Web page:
Knesset Legislation Risks Bringing the Ghetto to Israel
The ghetto has played an enormous role in Jewish history, not all of it onerous. It bonded people together in learning and in faith. It facilitated Jewish gesheft’n (trades) like printing, banking, even medicine, and regionally some select products to almost monopolistic levels. Of course, it was not a gentile marketplace, although it was a stage from and on which commercants from entirely different communities — Jews and Christians — could meet, trust, and trade. By the near-end of the ghetto society, up to then either legally sanctioned or socially solidified, “near-end” meant unraveling.
Until, that is, the Nazi ghetto with its fascist mimics and minions performing the functions of preparing for slaughter. And for the slaughter itself. Other than a few months after May 1948 this, blessedly, was not a prospect for Israel itself. There economics and society had embarked on an entirely different and progressive strategy. But, and it is a big but, new Knesset legislation is about to create regulations that will thrust many locales in the country to the edge of racist xenophobia unless Israeli society rebels and the faithful, ever faithful Diaspora makes its conscience clear and apparent. No, xenophobia is a tame word. It will be much worse.
The truth is that there are already communities — towns, neighborhoods — that are populated by one group or shades of one group. Bnei Brak, for instance. This is already an Orthodox ghetto, as are plenty of others, smaller and even more uniform. But the social consequences of population uniformity are multiple. Most men don’t work and women are limited to non-advanced, non-scientific forms of labor. (One Israeli enterprise that is more or less successfully fighting this economic cancer is KamaTech, led by technologically-learned Rabbi Moshe Friedman of Bnei Brak. Randi Zuckerberg, der wunderkind’s sister, spoke at a New York investors meeting in April.) The ultra-Orthodox struggle against army service cannot bring any good. The fact is that it is part of two campaigns fought by two different flanks of the Israeli political system.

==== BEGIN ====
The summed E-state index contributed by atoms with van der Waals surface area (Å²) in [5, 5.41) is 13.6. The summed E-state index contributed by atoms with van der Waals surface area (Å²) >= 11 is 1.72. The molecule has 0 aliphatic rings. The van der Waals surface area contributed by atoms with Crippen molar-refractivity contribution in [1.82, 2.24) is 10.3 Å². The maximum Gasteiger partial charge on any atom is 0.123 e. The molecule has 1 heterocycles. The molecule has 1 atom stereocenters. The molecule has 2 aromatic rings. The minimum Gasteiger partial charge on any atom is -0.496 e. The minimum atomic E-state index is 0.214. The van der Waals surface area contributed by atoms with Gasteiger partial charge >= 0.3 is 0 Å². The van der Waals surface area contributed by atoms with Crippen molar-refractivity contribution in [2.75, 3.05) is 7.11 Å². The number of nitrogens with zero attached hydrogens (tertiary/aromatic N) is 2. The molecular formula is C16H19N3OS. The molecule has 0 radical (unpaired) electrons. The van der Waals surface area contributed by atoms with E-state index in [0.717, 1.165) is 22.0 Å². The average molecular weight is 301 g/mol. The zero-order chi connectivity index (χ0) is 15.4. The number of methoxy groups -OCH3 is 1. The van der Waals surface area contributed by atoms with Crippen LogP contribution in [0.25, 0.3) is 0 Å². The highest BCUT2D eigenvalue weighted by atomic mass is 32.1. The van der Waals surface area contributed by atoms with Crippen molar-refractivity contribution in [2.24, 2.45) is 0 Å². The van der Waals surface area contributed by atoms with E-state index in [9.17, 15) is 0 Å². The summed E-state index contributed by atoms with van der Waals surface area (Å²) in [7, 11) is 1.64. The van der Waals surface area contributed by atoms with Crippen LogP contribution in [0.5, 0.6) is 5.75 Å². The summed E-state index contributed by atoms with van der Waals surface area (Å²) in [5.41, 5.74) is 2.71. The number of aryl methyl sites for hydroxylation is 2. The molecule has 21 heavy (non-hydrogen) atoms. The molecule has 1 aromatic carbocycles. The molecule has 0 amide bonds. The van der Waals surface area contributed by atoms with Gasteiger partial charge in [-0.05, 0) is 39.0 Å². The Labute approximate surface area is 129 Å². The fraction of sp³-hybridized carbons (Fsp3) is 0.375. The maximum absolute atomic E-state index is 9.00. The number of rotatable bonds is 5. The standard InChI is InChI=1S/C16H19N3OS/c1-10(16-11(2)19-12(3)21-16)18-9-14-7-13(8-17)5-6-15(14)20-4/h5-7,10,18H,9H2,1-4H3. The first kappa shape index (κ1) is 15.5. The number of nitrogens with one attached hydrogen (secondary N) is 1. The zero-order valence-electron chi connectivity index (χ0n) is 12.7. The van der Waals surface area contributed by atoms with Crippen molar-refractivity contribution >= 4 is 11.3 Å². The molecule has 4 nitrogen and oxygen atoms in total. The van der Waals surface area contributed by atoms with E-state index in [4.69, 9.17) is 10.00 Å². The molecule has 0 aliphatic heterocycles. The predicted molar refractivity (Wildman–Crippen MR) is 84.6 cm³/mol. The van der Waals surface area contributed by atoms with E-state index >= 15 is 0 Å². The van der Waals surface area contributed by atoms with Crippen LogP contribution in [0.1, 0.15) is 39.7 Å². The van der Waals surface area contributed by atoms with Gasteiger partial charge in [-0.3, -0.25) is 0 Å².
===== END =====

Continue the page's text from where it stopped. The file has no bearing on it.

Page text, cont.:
The religious parties have made not serving in the army and studying the holy books one sacred end. The right-wing parties consider the whole Land of Israel ours. Put the two together and you have a bare and squishy Knesset majority. Just like the one that allowed the Ministry of Education to scale back mathematics requirements in religious schools. Scale back? More like quashing anything beyond 2 x 2. It is actually a vulgar coalition on vulgar terms. And truly vulgar women and men.
But the fact is that the symbolically most ugly proposition in the legislation is a provision which is tantamount to a constitutional amendment, given the absence of a proper constitution. It permits communities and, of course, ultimately neighborhoods to define themselves out. Or, more properly, define themselves as in, counting people of other religions, sects, national origin, language groups, races, economic strata, et al. This is an invitation to ethnic, racial, spiritual, sectarian, physical division and ostracism. You don’t like Arabs or Palestinians? Keep them by deed out of Savyon. You don’t like Haredim? Keep them from Caesarea. You don’t like Ethiopians or Sudanese? Keep them from your cherished village in the Galilee or the Golan.
There is already discrimination aplenty au naturel. Aesthetic, economic, physical, psychological. Jews have been its victims for centuries. We should not in our place of national liberation be its enforcers or apologists.
Marty Peretz was editor-in-chief of The New Republic from 1974 until 2011 and taught at Harvard for nearly half a century.